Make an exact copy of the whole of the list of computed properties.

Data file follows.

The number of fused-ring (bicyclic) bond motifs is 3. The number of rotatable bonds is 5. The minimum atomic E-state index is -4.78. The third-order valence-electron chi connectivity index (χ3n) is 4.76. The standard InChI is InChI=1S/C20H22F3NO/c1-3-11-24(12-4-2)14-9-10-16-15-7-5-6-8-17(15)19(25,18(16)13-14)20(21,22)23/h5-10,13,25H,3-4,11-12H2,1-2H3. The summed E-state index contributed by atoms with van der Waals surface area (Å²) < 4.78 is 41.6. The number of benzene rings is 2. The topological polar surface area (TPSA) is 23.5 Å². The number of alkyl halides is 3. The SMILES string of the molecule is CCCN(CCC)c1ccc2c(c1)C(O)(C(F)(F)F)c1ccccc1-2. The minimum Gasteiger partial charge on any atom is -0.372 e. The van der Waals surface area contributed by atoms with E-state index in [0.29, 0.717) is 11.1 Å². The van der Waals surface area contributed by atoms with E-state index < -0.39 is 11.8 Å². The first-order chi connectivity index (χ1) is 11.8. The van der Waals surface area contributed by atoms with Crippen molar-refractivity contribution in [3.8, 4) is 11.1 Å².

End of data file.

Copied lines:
The number of fused-ring (bicyclic) bond motifs is 3. The number of rotatable bonds is 5. The minimum atomic E-state index is -4.78. The third-order valence-electron chi connectivity index (χ3n) is 4.76. The standard InChI is InChI=1S/C20H22F3NO/c1-3-11-24(12-4-2)14-9-10-16-15-7-5-6-8-17(15)19(25,18(16)13-14)20(21,22)23/h5-10,13,25H,3-4,11-12H2,1-2H3. The summed E-state index contributed by atoms with van der Waals surface area (Å²) < 4.78 is 41.6. The number of benzene rings is 2. The topological polar surface area (TPSA) is 23.5 Å². The number of alkyl halides is 3. The SMILES string of the molecule is CCCN(CCC)c1ccc2c(c1)C(O)(C(F)(F)F)c1ccccc1-2. The minimum Gasteiger partial charge on any atom is -0.372 e. The van der Waals surface area contributed by atoms with E-state index in [0.29, 0.717) is 11.1 Å². The van der Waals surface area contributed by atoms with E-state index < -0.39 is 11.8 Å². The first-order chi connectivity index (χ1) is 11.8. The van der Waals surface area contributed by atoms with Crippen molar-refractivity contribution in [3.8, 4) is 11.1 Å².